The needs and concerns of the two far ends of the food supply chain — farmers and consumers — are fairly well trodden. But what about the crucial players who sit between the farm and the grocery store or restaurant? How are their needs being addressed by new technologies and are they adopting technology faster than their field-tending, kale-munching counterparts?
We caught up with three foodtech startups targeting the middle of the fresh produce supply chain at the United Fresh Show in Chicago to find out how produce distributors, packers, and shippers are reacting to and adopting new technology.
“No matter what your product is, no matter where in the value chain, everyone will listen to how they can potentially save on labor costs. It’s common sense,” said Hazel Technologies CMO and cofounder Pat Flynn.
Chicago-based Hazel Technologies develops small packets that release an anti-fungal shelf-life extending vapor to insert into fresh produce packaging. Hazel claims that its technology can extend the shelf life of fresh produce by 300%. To date, the company has focused on melons, berries, stone fruits, and tropical fruits.
Though the labor savings that can result from Hazel’s technology may not be obvious to the layman, longer-lasting fruit can eliminate the need to repack items, which is normally required when some items go bad and need to be removed from a pack and repurposed or thrown out.
Flynn explained that the labor-saving aspect of his tech has been an even more compelling argument for customers than preventing the product loss that comes with food spoilage. That’s because the post-harvest supply chain tends to deal with food waste by reducing the amount of produce it works with, not by trying to stop food from spoiling, according to Flynn.
“A lot of people will tell you that they don’t have a lot of product loss and the reason is that they’ve modified their practices in a limiting way to eliminate waste,” said Flynn. Packers and shippers will give up accounts or stop shipping to specific areas if the losses are simply too high, without necessarily digging in to find out why. Flynn indicated that supply chain players may start to reconsider those decisions as new technologies emerge.
Ricky Ashenfelter of Boston-based Spoiler Alert, a software and professional services startup that helps food businesses manage unsold inventory, said that the level of awareness and concern about food waste varies greatly among post-harvest players.
“Some organizations, when you ask for their waste data have it readily available and aren’t afraid to admit that there is an opportunity for improvement. Others refuse to acknowledge that there is any area for improvement,” said the CEO.
Even though Spoiler Alert has high profile customers like meal kit leader HelloFresh and food service giant Sysco putting technological resources and energy into food waste, this isn’t yet common practice downstream from the consumer. In the end, it often comes down to internal capacity — sometimes even above capital — when agreeing to try a new digital solution like Spoiler Alert.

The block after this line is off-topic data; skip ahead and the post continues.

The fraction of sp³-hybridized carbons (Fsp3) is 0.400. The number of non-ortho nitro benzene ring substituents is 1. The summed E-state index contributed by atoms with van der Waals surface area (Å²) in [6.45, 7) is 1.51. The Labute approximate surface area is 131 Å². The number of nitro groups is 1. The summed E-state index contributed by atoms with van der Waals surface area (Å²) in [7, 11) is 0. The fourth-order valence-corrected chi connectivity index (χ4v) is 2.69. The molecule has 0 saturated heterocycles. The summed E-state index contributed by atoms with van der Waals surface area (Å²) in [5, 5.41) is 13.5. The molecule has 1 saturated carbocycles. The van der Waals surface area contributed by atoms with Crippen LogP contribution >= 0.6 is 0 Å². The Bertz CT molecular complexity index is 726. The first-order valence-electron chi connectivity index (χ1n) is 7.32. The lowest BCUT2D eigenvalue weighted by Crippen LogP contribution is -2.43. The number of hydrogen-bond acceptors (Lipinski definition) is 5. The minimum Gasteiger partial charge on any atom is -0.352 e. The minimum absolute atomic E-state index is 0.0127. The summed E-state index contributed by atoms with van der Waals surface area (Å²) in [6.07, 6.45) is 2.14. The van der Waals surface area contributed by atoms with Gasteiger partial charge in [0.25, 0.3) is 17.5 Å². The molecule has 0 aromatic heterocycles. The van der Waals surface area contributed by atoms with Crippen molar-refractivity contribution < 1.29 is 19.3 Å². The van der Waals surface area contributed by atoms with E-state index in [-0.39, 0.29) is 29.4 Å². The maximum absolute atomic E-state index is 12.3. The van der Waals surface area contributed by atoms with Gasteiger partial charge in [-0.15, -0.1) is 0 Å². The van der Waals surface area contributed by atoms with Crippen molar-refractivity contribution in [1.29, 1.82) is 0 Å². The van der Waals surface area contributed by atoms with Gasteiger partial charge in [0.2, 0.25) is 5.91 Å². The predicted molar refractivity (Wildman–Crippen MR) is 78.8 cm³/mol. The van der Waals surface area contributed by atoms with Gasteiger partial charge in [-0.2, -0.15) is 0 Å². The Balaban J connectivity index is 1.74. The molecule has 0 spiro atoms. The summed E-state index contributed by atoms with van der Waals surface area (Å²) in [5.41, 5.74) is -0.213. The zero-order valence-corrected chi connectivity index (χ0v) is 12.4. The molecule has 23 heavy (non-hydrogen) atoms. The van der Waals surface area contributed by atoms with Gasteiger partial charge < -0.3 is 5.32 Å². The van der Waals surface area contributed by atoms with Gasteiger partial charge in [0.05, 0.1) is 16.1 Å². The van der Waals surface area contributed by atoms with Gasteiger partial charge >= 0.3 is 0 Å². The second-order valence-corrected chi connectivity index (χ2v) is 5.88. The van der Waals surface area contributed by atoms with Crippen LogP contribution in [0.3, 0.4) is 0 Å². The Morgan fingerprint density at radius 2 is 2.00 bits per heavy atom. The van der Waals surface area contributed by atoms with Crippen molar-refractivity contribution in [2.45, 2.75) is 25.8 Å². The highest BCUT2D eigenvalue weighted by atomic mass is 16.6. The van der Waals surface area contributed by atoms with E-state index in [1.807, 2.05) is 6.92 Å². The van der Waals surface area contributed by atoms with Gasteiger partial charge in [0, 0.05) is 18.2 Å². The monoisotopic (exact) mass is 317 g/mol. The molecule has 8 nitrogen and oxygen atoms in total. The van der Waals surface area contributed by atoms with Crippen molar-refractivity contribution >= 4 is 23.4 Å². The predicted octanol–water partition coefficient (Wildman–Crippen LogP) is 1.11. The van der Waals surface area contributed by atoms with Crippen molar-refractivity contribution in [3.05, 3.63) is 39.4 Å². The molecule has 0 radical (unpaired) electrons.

“How strong of an appetite does a company have for new technology and piloting? The ones that are embracing that and have more of a willingness to experiment without knowing all the answers before we start, tend to move a lot faster. There is still some entrenched anxiety around change and technology in general,” said Ashenfelter.
Chasing a Premium
For California-based startup ImpactVision, selling new tech to the post-harvest supply chain is all about creating and verifying qualities that could allow operators to charge a premium — usually for consistent, high quality.
ImpactVision applies machine learning to hyperspectral imagery in food processing to measure freshness, quality, and detect foreign objects in a rapid and non-invasive way. Initial pilots include foreign object detection in packing facilities (to avoid recalls) and testing the dry matter of avocados in order to create a foolproof method for determining ripeness.
“If you identify these higher margin products like avocados and enable them to automate their quality control, that’s where you can drive value post-harvest,” said Abi Ramanan, ImpactVision CEO.
Though automation is often introduced into processes with the aim of saving on labor, Ramanan said that in the case of some specialty crops with high margins and high rates of loss, driving a premium is potentially more valuable in the near term. Suppliers can charge more, for example, if they can guarantee when avocados will ripen. But foreign object detection can support premium pricing as well, Ramanan added.
“For these businesses, it’s less about savings and more about enabling a premium, which we found even for foreign object detection. Of course, it’s preventing product recalls, which can cost millions, but the reason why they want to [use this technology] long term is to position themselves as a premium brand,” she said.